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N64 driving games get up to speed

'NASCAR '99' puts you in your favorite driver's car for some crash and bang action   

November 11, 1998
Web posted at: 5:30 PM EST

By CNN Interactive Senior Editor Dave Ragals

Since its U.S. debut roughly a year and a half ago, the Nintendo 64 has steadily built a respectable list of available titles. Some of the most popular home video games, like "GoldenEye 007" and "Turok," are exclusive to the N64.

But one category of games has been consistently lacking. Most attempts to produce strong driving titles have fallen short. The disparity between the N64 and PlayStation has become even more striking with the emergence of "Gran Turismo" and "Need for Speed III" on the PSX.

Recently, N64 publishers seem to have turned their attention to this vacuum. In the last couple of months alone, four contenders have been released -- "NASCAR '99," "GT 64 Championship Edition," "Cruisin' World" and "F-1 World Grand Prix."

Gentlemen, start your engines

EA Sports has found considerable success on the PlayStation with its "NASCAR" series. This year, it also released "NASCAR '99" on the Nintendo 64. Anyone familiar with the series knows what to expect here -- a strong simulation with as much audio and video as EA can cram into it.

Unfortunately, that's one of the console's weaknesses. Cartridges can't hold as much multimedia as CD-ROM's and still be cost efficient. The result with this title is somewhat muffled music, less audio commentary and no live video sequences. As for the graphics, the cars look sharp, but as they get banged up during a race, the damage appears rather boxy. This is especially disheartening if you choose the cockpit view, as a damaged hood tends to significantly block your line of sight.

That's not to say this game is lacking. It still has the NASCAR license, which means 37 drivers and 17 tracks, including night racing at the always-exciting short track of Bristol Motor Speedway. And, best of all, it means full contact driving, with cars going door handle to door handle with plenty of flying debris.

In addition to single races, you can pick your favorite driver and compete in "Championship Mode," trying to rack up enough points throughout the season to be crowned the champ.

Given the option, your better bet is to get "NASCAR '99" for the PlayStation. But if you don't have that luxury, the N64 version will still provide plenty of fun and excitement for any racing fan.

Racing against the world

If international racing is more your speed, "GT 64 Championship Edition" and "F-1 Formula Grand Prix" may be worth a test drive.

'GT 64' features very impressive graphics   

Ocean's "GT" puts you behind the wheel of some of the world's fastest passenger cars. It features the strongest graphics yet in a racing title for the Nintendo. The cars and streets are well-rendered, and much of the boxy feel you often see on N64 titles is diminished. The audio is limited to engine noises and arcade-style music.

It may be tough for many Americans to get addicted to a game that features so many European and Asian drivers, but for pure driving fun, this one is tough to beat.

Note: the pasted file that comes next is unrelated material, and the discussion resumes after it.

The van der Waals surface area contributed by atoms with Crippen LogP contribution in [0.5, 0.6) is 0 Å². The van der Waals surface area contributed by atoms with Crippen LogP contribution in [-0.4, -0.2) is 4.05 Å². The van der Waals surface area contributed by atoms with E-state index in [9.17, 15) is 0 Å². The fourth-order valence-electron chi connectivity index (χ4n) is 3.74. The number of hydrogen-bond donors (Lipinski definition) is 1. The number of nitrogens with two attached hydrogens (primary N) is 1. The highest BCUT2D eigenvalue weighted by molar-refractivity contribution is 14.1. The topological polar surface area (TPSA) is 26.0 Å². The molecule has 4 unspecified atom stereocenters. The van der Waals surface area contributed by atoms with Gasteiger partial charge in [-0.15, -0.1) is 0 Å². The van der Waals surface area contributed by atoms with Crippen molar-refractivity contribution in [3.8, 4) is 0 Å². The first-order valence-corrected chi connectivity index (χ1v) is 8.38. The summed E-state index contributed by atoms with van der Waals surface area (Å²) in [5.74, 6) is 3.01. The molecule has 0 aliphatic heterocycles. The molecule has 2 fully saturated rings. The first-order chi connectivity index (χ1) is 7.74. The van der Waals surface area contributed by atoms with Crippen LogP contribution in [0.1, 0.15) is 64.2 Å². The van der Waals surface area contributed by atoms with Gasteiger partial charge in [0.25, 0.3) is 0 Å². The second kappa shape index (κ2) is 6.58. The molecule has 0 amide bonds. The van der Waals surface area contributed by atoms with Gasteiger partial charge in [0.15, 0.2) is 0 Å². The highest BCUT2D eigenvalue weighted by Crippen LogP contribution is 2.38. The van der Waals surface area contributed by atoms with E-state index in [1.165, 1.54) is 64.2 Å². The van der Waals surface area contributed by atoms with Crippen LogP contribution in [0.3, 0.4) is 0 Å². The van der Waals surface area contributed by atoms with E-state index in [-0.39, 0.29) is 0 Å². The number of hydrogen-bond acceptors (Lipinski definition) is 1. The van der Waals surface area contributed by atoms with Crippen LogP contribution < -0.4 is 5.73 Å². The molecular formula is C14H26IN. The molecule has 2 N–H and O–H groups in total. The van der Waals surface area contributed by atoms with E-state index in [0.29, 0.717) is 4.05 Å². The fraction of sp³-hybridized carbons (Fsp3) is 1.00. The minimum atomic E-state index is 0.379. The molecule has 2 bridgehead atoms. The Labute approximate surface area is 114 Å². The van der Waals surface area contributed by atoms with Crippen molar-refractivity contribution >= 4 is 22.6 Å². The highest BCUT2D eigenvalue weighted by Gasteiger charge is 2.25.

"F-1" from Nintendo carries the Formula 1 World Championship license and features F1 drivers and tracks. It, too, has strong graphics, especially the introductory fly-overs of each of the tracks before a race. It also has stronger audio than "GT." While it doesn't feature race commentary like "NASCAR," you do hear your pit crew chief give you updates over the radio throughout a race.

"F1's" controls are not as smooth as other games, and that can be frustrating, especially while negotiating a tight turn or lots of traffic. On the plus side, the game offers accelerator assist, which helps prevent wheel spinning, and brake assist, which automatically slows you down when you reach a turn.

"F1" is feature-rich. You can make more adjustments to your car than in any other title, including the amount of fuel, type of tire, gearing and suspension, plus a lot more. You can also follow a real F1 racing schedule, with Friday and Saturday practice runs before qualifying, followed by a final warm-up before the race. It makes for A great simulation.

In addition to single race and season modes, you can choose a scenario, which ranges from trying to advance a certain number of places to attempting to hold off challengers behind you to to overcoming trouble, like damage to your car or adverse weather conditions. It all adds up to more replayability than most titles.

Cruisin' along

'Cruisin' World' lets you choose from a wide range of automobiles through numerous cities around the world   

Nintendo's "Cruisin' World" is a sequel to, and significant improvement upon, "Cruisin' USA." Once again, you have your choice of numerous vehicles, including all sorts of sports cars, a nitrous powered three-wheeled vehicle, an ATV and even a truck tractor. This time, the courses take you across the globe from Australia to Russia.

The controls are pretty much limited to shift, accelerate, brake and horn (not that anyone's going to get out of your way if you use it). The courses are interesting, though not very challenging. In fact, you can pretty much hold down the accelerator the whole way and not worry about NOT making any of the turns. Of course, you could wind up going head-on into oncoming traffic.

"Cruisin' World" is short on simulation but long on arcade fun and is a good home version of the popular arcade game of the same name.

These titles provide more than enough diversity to satisfy anyone looking for driving fun on the Nintendo 64. In fact, each is quite impressive, you probably can't go wrong with any of them.

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